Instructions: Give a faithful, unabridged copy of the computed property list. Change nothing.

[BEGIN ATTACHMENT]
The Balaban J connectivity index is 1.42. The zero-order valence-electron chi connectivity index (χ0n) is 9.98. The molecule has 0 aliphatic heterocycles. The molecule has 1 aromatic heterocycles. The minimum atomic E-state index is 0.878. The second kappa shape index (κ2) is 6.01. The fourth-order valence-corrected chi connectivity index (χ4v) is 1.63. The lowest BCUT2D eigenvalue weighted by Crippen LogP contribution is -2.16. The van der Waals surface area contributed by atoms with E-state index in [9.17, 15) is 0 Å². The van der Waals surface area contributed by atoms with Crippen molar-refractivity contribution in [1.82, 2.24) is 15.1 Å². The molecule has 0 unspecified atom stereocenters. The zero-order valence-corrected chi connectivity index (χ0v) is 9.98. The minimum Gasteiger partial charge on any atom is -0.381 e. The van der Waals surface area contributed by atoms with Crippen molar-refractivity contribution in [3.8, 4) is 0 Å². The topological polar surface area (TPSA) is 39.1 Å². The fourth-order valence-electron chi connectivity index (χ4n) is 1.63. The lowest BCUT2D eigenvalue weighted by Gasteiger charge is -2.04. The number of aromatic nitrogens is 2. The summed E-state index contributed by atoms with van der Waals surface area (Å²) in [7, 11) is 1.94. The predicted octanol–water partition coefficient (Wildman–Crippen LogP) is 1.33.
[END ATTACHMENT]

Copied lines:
The Balaban J connectivity index is 1.42. The zero-order valence-electron chi connectivity index (χ0n) is 9.98. The molecule has 0 aliphatic heterocycles. The molecule has 1 aromatic heterocycles. The minimum atomic E-state index is 0.878. The second kappa shape index (κ2) is 6.01. The fourth-order valence-corrected chi connectivity index (χ4v) is 1.63. The lowest BCUT2D eigenvalue weighted by Crippen LogP contribution is -2.16. The van der Waals surface area contributed by atoms with E-state index in [9.17, 15) is 0 Å². The van der Waals surface area contributed by atoms with Crippen molar-refractivity contribution in [1.82, 2.24) is 15.1 Å². The molecule has 0 unspecified atom stereocenters. The zero-order valence-corrected chi connectivity index (χ0v) is 9.98. The minimum Gasteiger partial charge on any atom is -0.381 e. The van der Waals surface area contributed by atoms with Crippen molar-refractivity contribution in [3.8, 4) is 0 Å². The topological polar surface area (TPSA) is 39.1 Å². The fourth-order valence-electron chi connectivity index (χ4n) is 1.63. The lowest BCUT2D eigenvalue weighted by Gasteiger charge is -2.04. The number of aromatic nitrogens is 2. The summed E-state index contributed by atoms with van der Waals surface area (Å²) in [7, 11) is 1.94. The predicted octanol–water partition coefficient (Wildman–Crippen LogP) is 1.33.